The Ultimate Guide To Rhodes Greece

The Ultimate Guide To Rhodes Greece

When you think of the Greek islands, what island do you think of? I know most people think first of Santorini or Mykonos.

When I first started planning my trip to Greece, I was sure that I had to visit one of those major islands.

As I continued to research, however, I came across an island called Rhodes (or Rodos). The more I read, the more I was fascinated with this island.

Eventually, my friends and I decided that we would spend 3 days in Athens, and 3 days in Rhodes on our spring break trip to Greece. It was absolutely the right decision.

Today, I want to talk about why we chose Rhodes for our trip, and how you can have the best possible trip there!

Location

We first came across Rhodes because of the time of year we were visiting Greece.

The super busy tourist season in Greece traditionally starts in May and ends in September. We were visiting in the very first week of April, so tourist season hadn’t started yet.

After researching, we were worried that visiting any of the main islands would not go well, as most hotels and stores don’t open until May.

Then, in my research, I came across Rhodes. One of the southernmost Greek islands. Rhodes has a longer tourist season than nearly every other island. It starts in April rather than May, making it a perfect location for our spring break trip.

The Island

Rhodes, sometimes called the island of the knights, has a history that is so different than other Greek islands due to its proximity to Turkey.

It was conquered by the knights of Jerusalem, and still holds a mostly intact medieval old town in its capital, Rhodes City. The island is really big, so it also has several other cities. There’s even an international airport on the island, so you can fly in and out if you prefer. 

When I first started looking into Rhodes, I was in love with the medieval old town. I was a little worried, however, that I wouldn’t get to see the more traditional “Greek” island, with the white houses like you see in all the famous photos.

Then I discovered a small city further down the island called Lindos, which not only has beautiful blue beaches, but also gorgeous white washed houses and winding streets. Once I realized I could still get that part of the “Greek Experience,” I knew Rhodes was the right choice.

Getting around the Island

If you are coming from another country, I would recommend flying directly onto the island. We flew RyanAir from Rhodes to Athens, and then from Athens to home. If you can’t get a flight, or you’re coming from another location in Greece, taking a ferry might be the better option.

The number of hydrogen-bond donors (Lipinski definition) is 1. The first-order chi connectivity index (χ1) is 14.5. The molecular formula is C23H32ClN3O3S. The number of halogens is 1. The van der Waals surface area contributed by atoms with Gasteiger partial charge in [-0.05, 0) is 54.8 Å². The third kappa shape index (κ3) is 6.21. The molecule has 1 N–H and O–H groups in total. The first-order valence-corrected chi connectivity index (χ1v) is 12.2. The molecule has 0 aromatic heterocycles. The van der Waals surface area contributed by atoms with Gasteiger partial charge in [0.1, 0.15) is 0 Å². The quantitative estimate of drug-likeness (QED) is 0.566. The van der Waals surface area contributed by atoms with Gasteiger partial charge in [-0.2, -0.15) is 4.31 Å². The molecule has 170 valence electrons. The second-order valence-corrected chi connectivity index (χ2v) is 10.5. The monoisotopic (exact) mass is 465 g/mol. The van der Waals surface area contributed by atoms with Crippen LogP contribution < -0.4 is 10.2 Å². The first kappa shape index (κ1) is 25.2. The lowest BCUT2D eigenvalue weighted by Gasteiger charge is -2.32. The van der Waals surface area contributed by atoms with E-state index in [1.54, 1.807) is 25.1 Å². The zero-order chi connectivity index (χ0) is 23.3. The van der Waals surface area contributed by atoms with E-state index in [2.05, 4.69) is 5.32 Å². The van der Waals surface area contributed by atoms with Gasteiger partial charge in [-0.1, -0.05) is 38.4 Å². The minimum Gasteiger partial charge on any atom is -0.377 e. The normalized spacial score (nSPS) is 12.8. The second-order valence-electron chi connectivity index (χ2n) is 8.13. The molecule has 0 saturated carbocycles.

There are several island cruises that stop at Rhodes, as well as other ferries. We were working on a budget, so we chose the cheapest option. A 15 hour overnight ferry from Athens to Rhodes. You read that right, 15 hours.

Since we were already in the city of Athens, it was easier to take a ferry from the port than go all the way out to the airport. The other benefit, aside from the price, was that we arrived directly into Rhodes city and didn’t have to deal with transport from the airport – we were able to walk from the ferry to our airbnb.

Once you are in Rhodes City, everything is within walking distance. There are buses available to get you to any other city on the island you want to visit, as well as a bus to get to the airport. 

Staying on the Island

When it comes to staying in Rhodes, you have to stay in the Old Town. It’s a completely walled medieval city, with remnants of medieval knights, ottoman invasion, and Greek history. The city itself plays the role of giant museum.

The cobblestone roads twist and turn with no pattern, making it so much fun to spend the day exploring. We would stumble upon a chapel built into the walls, and then a few minutes later a mosque built by Suleiman.

We found several airbnbs in the Old Town at varying price points. We stayed at this one and the location was amazing – it was residential but within 5 minutes of shopping and restaurants, all within the medieval old town.

I’ll be honest, it was really small, but how much time are you actually spending in the room anyway?

Just trust me when I say you have to stay in the Old Town.

What to do on the Island

There is so much to do on Rhodes, so don’t worry about getting bored. You could literally spend the day just wandering through Old Town, popping into local shops and restaurants and just getting lost. Once you get tired of that, there is so much more to do. One bonus of an island? It’s literally all beaches.